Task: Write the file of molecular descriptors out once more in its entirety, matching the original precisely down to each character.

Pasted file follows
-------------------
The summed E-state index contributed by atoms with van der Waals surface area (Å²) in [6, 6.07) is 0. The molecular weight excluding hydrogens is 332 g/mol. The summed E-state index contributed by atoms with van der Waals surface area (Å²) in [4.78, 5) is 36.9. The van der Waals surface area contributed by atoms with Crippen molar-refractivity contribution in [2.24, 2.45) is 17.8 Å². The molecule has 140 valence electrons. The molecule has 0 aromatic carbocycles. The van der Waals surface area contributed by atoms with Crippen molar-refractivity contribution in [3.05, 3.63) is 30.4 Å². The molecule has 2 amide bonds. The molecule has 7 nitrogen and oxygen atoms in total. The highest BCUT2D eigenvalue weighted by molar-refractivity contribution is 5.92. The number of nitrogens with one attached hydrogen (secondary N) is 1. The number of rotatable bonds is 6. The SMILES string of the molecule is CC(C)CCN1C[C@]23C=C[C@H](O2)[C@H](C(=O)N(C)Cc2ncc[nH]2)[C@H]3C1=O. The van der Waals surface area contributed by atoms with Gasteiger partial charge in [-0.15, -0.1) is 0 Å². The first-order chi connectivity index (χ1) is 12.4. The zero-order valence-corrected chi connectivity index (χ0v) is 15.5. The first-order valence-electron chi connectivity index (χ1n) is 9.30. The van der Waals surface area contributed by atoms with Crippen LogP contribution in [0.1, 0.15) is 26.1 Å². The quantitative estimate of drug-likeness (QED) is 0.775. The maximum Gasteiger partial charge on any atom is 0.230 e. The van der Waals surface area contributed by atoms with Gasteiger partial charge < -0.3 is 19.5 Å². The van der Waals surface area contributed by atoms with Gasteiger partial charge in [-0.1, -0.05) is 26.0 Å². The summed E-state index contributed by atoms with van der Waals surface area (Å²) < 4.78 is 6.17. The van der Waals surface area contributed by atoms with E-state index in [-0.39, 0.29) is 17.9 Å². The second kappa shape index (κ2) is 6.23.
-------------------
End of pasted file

The summed E-state index contributed by atoms with van der Waals surface area (Å²) in [6, 6.07) is 0. The molecular weight excluding hydrogens is 332 g/mol. The summed E-state index contributed by atoms with van der Waals surface area (Å²) in [4.78, 5) is 36.9. The van der Waals surface area contributed by atoms with Crippen molar-refractivity contribution in [2.24, 2.45) is 17.8 Å². The molecule has 140 valence electrons. The molecule has 0 aromatic carbocycles. The van der Waals surface area contributed by atoms with Crippen molar-refractivity contribution in [3.05, 3.63) is 30.4 Å². The molecule has 2 amide bonds. The molecule has 7 nitrogen and oxygen atoms in total. The highest BCUT2D eigenvalue weighted by molar-refractivity contribution is 5.92. The number of nitrogens with one attached hydrogen (secondary N) is 1. The number of rotatable bonds is 6. The SMILES string of the molecule is CC(C)CCN1C[C@]23C=C[C@H](O2)[C@H](C(=O)N(C)Cc2ncc[nH]2)[C@H]3C1=O. The van der Waals surface area contributed by atoms with Gasteiger partial charge in [-0.15, -0.1) is 0 Å². The first-order chi connectivity index (χ1) is 12.4. The zero-order valence-corrected chi connectivity index (χ0v) is 15.5. The first-order valence-electron chi connectivity index (χ1n) is 9.30. The van der Waals surface area contributed by atoms with Crippen LogP contribution in [0.1, 0.15) is 26.1 Å². The quantitative estimate of drug-likeness (QED) is 0.775. The maximum Gasteiger partial charge on any atom is 0.230 e. The van der Waals surface area contributed by atoms with Gasteiger partial charge < -0.3 is 19.5 Å². The van der Waals surface area contributed by atoms with Gasteiger partial charge in [-0.1, -0.05) is 26.0 Å². The summed E-state index contributed by atoms with van der Waals surface area (Å²) < 4.78 is 6.17. The van der Waals surface area contributed by atoms with E-state index in [-0.39, 0.29) is 17.9 Å². The second kappa shape index (κ2) is 6.23.